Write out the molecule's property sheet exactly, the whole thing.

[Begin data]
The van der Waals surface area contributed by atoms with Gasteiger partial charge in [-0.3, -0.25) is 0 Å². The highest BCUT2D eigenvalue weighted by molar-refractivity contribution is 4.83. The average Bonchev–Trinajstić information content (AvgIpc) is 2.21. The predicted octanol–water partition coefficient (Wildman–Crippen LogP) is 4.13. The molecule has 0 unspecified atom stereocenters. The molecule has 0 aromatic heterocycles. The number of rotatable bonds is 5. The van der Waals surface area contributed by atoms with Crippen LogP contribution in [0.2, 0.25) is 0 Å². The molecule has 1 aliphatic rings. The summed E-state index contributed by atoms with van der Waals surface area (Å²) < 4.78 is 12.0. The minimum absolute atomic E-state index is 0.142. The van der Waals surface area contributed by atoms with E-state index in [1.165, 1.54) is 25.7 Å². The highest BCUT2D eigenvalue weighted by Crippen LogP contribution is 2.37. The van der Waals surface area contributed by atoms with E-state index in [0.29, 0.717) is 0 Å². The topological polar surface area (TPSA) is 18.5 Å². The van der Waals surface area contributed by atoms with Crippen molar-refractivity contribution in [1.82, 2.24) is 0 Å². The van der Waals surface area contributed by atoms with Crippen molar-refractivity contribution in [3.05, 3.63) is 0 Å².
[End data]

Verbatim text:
The van der Waals surface area contributed by atoms with Gasteiger partial charge in [-0.3, -0.25) is 0 Å². The highest BCUT2D eigenvalue weighted by molar-refractivity contribution is 4.83. The average Bonchev–Trinajstić information content (AvgIpc) is 2.21. The predicted octanol–water partition coefficient (Wildman–Crippen LogP) is 4.13. The molecule has 0 unspecified atom stereocenters. The molecule has 0 aromatic heterocycles. The number of rotatable bonds is 5. The van der Waals surface area contributed by atoms with Crippen LogP contribution in [0.2, 0.25) is 0 Å². The molecule has 1 aliphatic rings. The summed E-state index contributed by atoms with van der Waals surface area (Å²) < 4.78 is 12.0. The minimum absolute atomic E-state index is 0.142. The van der Waals surface area contributed by atoms with E-state index in [1.165, 1.54) is 25.7 Å². The highest BCUT2D eigenvalue weighted by Crippen LogP contribution is 2.37. The van der Waals surface area contributed by atoms with E-state index in [0.29, 0.717) is 0 Å². The topological polar surface area (TPSA) is 18.5 Å². The van der Waals surface area contributed by atoms with Crippen molar-refractivity contribution in [1.82, 2.24) is 0 Å². The van der Waals surface area contributed by atoms with Crippen molar-refractivity contribution in [3.05, 3.63) is 0 Å².